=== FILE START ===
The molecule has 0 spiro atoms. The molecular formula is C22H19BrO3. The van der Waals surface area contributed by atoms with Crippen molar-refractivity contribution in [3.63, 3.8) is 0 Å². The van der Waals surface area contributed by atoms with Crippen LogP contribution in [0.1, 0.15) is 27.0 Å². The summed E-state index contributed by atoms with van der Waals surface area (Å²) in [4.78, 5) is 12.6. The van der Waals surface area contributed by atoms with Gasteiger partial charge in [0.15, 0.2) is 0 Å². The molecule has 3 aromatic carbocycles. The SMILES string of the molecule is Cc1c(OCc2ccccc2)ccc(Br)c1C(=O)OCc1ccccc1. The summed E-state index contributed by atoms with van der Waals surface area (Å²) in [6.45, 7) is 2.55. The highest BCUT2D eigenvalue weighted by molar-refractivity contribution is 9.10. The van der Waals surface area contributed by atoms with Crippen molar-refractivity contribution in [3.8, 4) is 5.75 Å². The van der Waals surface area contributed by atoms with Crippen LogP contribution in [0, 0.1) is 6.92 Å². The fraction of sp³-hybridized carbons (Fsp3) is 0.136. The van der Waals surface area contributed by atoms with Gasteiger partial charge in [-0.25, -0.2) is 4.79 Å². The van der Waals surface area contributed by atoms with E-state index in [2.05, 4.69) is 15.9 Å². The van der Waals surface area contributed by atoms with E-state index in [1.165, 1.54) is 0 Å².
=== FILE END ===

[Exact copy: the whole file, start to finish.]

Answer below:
The molecule has 0 spiro atoms. The molecular formula is C22H19BrO3. The van der Waals surface area contributed by atoms with Crippen molar-refractivity contribution in [3.63, 3.8) is 0 Å². The van der Waals surface area contributed by atoms with Crippen LogP contribution in [0.1, 0.15) is 27.0 Å². The summed E-state index contributed by atoms with van der Waals surface area (Å²) in [4.78, 5) is 12.6. The van der Waals surface area contributed by atoms with Gasteiger partial charge in [0.15, 0.2) is 0 Å². The molecule has 3 aromatic carbocycles. The SMILES string of the molecule is Cc1c(OCc2ccccc2)ccc(Br)c1C(=O)OCc1ccccc1. The summed E-state index contributed by atoms with van der Waals surface area (Å²) in [6.45, 7) is 2.55. The highest BCUT2D eigenvalue weighted by molar-refractivity contribution is 9.10. The van der Waals surface area contributed by atoms with Crippen molar-refractivity contribution in [3.8, 4) is 5.75 Å². The van der Waals surface area contributed by atoms with Crippen LogP contribution in [0, 0.1) is 6.92 Å². The fraction of sp³-hybridized carbons (Fsp3) is 0.136. The van der Waals surface area contributed by atoms with Gasteiger partial charge in [-0.25, -0.2) is 4.79 Å². The van der Waals surface area contributed by atoms with E-state index in [2.05, 4.69) is 15.9 Å². The van der Waals surface area contributed by atoms with E-state index in [1.165, 1.54) is 0 Å².